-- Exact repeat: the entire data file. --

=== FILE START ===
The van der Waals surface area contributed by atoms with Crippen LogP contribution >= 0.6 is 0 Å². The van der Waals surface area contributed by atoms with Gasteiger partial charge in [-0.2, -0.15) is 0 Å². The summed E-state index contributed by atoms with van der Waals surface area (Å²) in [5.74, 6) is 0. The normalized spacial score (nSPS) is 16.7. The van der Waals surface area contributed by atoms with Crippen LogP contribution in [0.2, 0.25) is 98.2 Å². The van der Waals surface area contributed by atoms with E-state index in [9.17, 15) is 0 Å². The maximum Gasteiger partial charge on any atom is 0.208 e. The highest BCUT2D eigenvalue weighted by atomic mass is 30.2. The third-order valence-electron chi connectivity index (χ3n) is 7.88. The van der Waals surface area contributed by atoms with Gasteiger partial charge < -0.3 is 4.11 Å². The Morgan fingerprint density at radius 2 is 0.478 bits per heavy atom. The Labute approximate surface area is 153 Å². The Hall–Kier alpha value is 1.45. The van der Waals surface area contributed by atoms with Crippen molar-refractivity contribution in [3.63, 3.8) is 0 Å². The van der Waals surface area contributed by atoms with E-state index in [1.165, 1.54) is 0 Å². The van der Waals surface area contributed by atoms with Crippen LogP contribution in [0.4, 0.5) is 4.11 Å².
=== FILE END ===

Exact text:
The van der Waals surface area contributed by atoms with Crippen LogP contribution >= 0.6 is 0 Å². The van der Waals surface area contributed by atoms with Gasteiger partial charge in [-0.2, -0.15) is 0 Å². The summed E-state index contributed by atoms with van der Waals surface area (Å²) in [5.74, 6) is 0. The normalized spacial score (nSPS) is 16.7. The van der Waals surface area contributed by atoms with Crippen LogP contribution in [0.2, 0.25) is 98.2 Å². The van der Waals surface area contributed by atoms with E-state index in [9.17, 15) is 0 Å². The maximum Gasteiger partial charge on any atom is 0.208 e. The highest BCUT2D eigenvalue weighted by atomic mass is 30.2. The third-order valence-electron chi connectivity index (χ3n) is 7.88. The van der Waals surface area contributed by atoms with Gasteiger partial charge < -0.3 is 4.11 Å². The Morgan fingerprint density at radius 2 is 0.478 bits per heavy atom. The Labute approximate surface area is 153 Å². The Hall–Kier alpha value is 1.45. The van der Waals surface area contributed by atoms with Crippen molar-refractivity contribution in [3.63, 3.8) is 0 Å². The van der Waals surface area contributed by atoms with E-state index in [1.165, 1.54) is 0 Å². The van der Waals surface area contributed by atoms with Crippen LogP contribution in [0.4, 0.5) is 4.11 Å².